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Father Mike is a cool guy who likes hot stuff. In this case, we're talking salsa - but he thinks his first and current wife is pretty hot stuff, too.
Mike is an Anglican mission priest serving the Iglesia Anglicana de la Region Central de America in Panama. He loves to cook, and tells me his adopted country's cuisine is as multi-cultural as its society: "Latino Panamanians don't like spicy food and therefore don't eat foods with much heat. The Afro-Antillano (West Indian) Panamanians love hot stuff, as do Chinese-Panamanians and Hindu/Pakistani-Panamanians."
This condiment falls into the category of "much heat," and the Padre and his Bishop give it five stars for both quality and fire. "There's nothing like it on the planet," claims Mike. "But I confess when we make this at home we don't worry about using the exact measurements in the recipe." To make this fiery concoction on your planet:
Afro-Panameño Peppah Sauce
Find your blender; wash the blades to remove any last traces of boat drinks, protein shakes or smoothies.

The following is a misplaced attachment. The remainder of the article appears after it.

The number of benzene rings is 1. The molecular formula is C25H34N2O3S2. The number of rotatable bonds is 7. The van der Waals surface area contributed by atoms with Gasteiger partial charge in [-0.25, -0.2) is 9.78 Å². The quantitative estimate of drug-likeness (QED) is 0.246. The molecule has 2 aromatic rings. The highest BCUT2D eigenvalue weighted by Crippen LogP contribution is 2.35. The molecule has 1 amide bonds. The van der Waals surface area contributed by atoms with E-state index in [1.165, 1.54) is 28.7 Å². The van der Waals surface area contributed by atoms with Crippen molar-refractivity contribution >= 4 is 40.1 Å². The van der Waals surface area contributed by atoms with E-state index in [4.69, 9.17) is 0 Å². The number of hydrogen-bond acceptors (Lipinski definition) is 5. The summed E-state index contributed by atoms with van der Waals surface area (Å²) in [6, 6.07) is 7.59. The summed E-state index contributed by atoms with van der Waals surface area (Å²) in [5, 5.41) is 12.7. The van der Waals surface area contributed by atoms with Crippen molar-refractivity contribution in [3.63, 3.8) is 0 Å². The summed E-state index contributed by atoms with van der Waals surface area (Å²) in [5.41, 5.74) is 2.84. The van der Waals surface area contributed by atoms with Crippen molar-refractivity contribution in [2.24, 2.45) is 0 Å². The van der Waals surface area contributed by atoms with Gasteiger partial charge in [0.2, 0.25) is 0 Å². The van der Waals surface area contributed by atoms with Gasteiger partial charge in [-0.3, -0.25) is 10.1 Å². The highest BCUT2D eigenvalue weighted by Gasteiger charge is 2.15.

Put on a pair of disposable gloves with a snug fit; this is serious advice, you are about to handle very hot peppers rated at 200,000-300,000+ Scoville units. Cut the tops off the peppers, scoop out the seeds, and cut them in rough dice. Toss them in the blender. Remove your gloves and toss them into the trash, then immediately wash your hands with soap and hot water. Wash them again, please.
Add the onions, garlic, mustard and vinegar to the blender jar. Sprinkle in the salt and turmeric. Blend all the ingredients until smooth - this is a puree, not a chunky relish. Pour salsa into a glass jar, cover tightly, and refrigerate. Mike likes to serve this on fried fish.
Remember, life's too short for mild salsa.